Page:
About | HeinOnline Law Journal Library | HeinOnline Law Journal Library | HeinOnline

31 J.L. & Soc. Pol'y 1 (2019)

handle is hein.journals/jlsp31 and id is 1 raw text is: 





Racism and Relief Distribution in the Aftermath of the Halifax
Explosion

MARK CULLIGAN & KATRIN MACPHEE*

      Les recits populaires ou universitaires ont romance l'explosion de Halifax. Dans la plupart
      de ces recits, l'explosion a uni les Haligoniens et Haligoniennes dans la souffrance et la
      reconstruction. Cet article demontre, en s'appuyant sur des documents de la Commission
      de secours d'Halifax, qu'une autre conclusion s'impose : les requ6rantes et requ6rants
      afro-n6o-6cossais.es ont subi de la discrimination au cours des efforts de secours, ce qui a
      renforc6 les in6galit6s raciales pr6existantes. Les travailleurs et travailleuses humanitaires
      ont en effet trait6 les demandes des Afro-N6o-Ecossais.es avec plus de scepticisme, ont
      fait des efforts minimes pour rep6rer leurs demandes,  et ultimement  les ont moins
      indemnis6s que les autres. De plus, la d6cision de la Commission de secours de prioriser
      l'indemnisation pour perte de biens plutdt que de salaires, a diminu6 la valeur des pertes
      des Afro-N6o-tcossais.es de manibre syst6mique.

      Cet article 6value aussi les recours juridiques potentiels pour obtenir r6paration face A cette
      injustice historique et conclut que tous ces recours mneraient probablement a l'echec.
      L'article demontre ainsi, non seulement que les efforts de secours en cas de catastrophe
      qui priorisent le renforcement de l'ordre social pr6-catastrophe au d6triment de la r6ponse
      aux besoins des victimes peut perp6tuer des in6galit6s subies par des groupes opprim6s,
      mais aussi que le droit canadien empache  de  presenter des demandes  d'equite et de
      r6paration fond6es sur la discrimination historique.


      Popular and  academic  histories have romanticized  the Halifax Explosion.  In most
      retellings, the Explosion united Haligonians, in suffering and in reconstruction. This article
      presents evidence from the Halifax Relief Commission's Records that points to a different
      conclusion:  African Nova  Scotia claimants were discriminated against during Relief
      distribution efforts and pre-existing racial inequalities were reinforced. Relief workers
      treated the claims of African Nova Scotians with enhanced skepticism, expended minimal
      effort to locate those with claims, and ultimately provided less by way of compensation.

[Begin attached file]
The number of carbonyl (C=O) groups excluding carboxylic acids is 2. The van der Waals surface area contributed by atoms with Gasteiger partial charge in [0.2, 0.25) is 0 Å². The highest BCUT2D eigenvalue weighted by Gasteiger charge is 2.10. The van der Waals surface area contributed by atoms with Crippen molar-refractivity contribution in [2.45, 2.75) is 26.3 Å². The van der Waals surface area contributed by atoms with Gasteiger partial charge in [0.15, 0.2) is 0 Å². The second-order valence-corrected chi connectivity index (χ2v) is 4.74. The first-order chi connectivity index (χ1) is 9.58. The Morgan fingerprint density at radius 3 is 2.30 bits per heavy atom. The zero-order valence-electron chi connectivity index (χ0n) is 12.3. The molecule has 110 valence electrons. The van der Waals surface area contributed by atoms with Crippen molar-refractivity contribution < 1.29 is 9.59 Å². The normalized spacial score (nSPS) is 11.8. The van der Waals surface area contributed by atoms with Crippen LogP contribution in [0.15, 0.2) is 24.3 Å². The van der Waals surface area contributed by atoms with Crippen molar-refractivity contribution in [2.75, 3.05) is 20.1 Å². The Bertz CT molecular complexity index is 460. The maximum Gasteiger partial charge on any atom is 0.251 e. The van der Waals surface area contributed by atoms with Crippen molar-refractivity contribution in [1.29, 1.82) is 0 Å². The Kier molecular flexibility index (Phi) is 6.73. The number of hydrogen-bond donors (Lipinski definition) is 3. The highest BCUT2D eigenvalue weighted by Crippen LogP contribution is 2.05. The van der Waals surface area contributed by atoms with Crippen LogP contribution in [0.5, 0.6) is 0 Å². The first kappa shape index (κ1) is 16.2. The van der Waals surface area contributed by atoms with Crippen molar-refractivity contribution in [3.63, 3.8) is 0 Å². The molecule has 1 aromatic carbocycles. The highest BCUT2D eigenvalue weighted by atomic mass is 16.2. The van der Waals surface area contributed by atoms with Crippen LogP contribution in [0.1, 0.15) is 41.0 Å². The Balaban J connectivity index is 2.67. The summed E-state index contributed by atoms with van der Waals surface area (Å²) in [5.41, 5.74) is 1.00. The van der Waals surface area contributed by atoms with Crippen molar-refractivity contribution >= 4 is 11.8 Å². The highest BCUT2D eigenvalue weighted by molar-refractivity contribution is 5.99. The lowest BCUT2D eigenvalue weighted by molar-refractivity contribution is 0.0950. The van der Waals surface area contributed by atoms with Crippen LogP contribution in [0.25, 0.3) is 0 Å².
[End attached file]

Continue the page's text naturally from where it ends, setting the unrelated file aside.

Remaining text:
Moreover, the decision of the Relief Commission to prioritize the compensation of lost
      property, not lost wages, systemically devalued the losses of African Nova Scotians.

      This article also evaluates potential legal avenues to secure a remedy for this historic
      injustice. It concludes that all of these avenues would likely fail. As such, the article serves
      to illustrate not only that disaster relief efforts that prioritize reinforcing the pre-disaster
      social order over meeting the needs of victims may perpetuate the inequalities suffered by
      oppressed groups, but also that Canadian law  effectively bars equity and reparations
      claims rooted in historic discrimination.

* Mark Culligan pursued graduate studies in history at Queen's University, where he completed a Master's of Arts
and partially fulfilled the requirements of a PhD. He is a trained social worker and is currently employed as a
Community Legal Worker at Dalhousie Legal Aid Service in Halifax. Katrin MacPhee holds a Master's of Arts in
History from Queen's University and a Juris Doctor from Dalhousie University. She practices human rights and labour
law in Halifax, Nova Scotia, where she is employed at the firm Pink Larkin.

What Is HeinOnline?

HeinOnline is a subscription-based resource containing nearly 3,000 academic and legal journals from inception; complete coverage of government documents such as U.S. Statutes at Large, U.S. Code, Federal Register, Code of Federal Regulations, U.S. Reports, and much more. Documents are image-based, fully searchable PDFs with the authority of print combined with the accessibility of a user-friendly and powerful database. For more information, request a quote or trial for your organization below.



Short-term subscription options include 24 hours, 48 hours, or 1 week to HeinOnline with pricing starting as low as $29.95

Contact us for annual subscription options:

Already a HeinOnline Subscriber?

profiles profiles most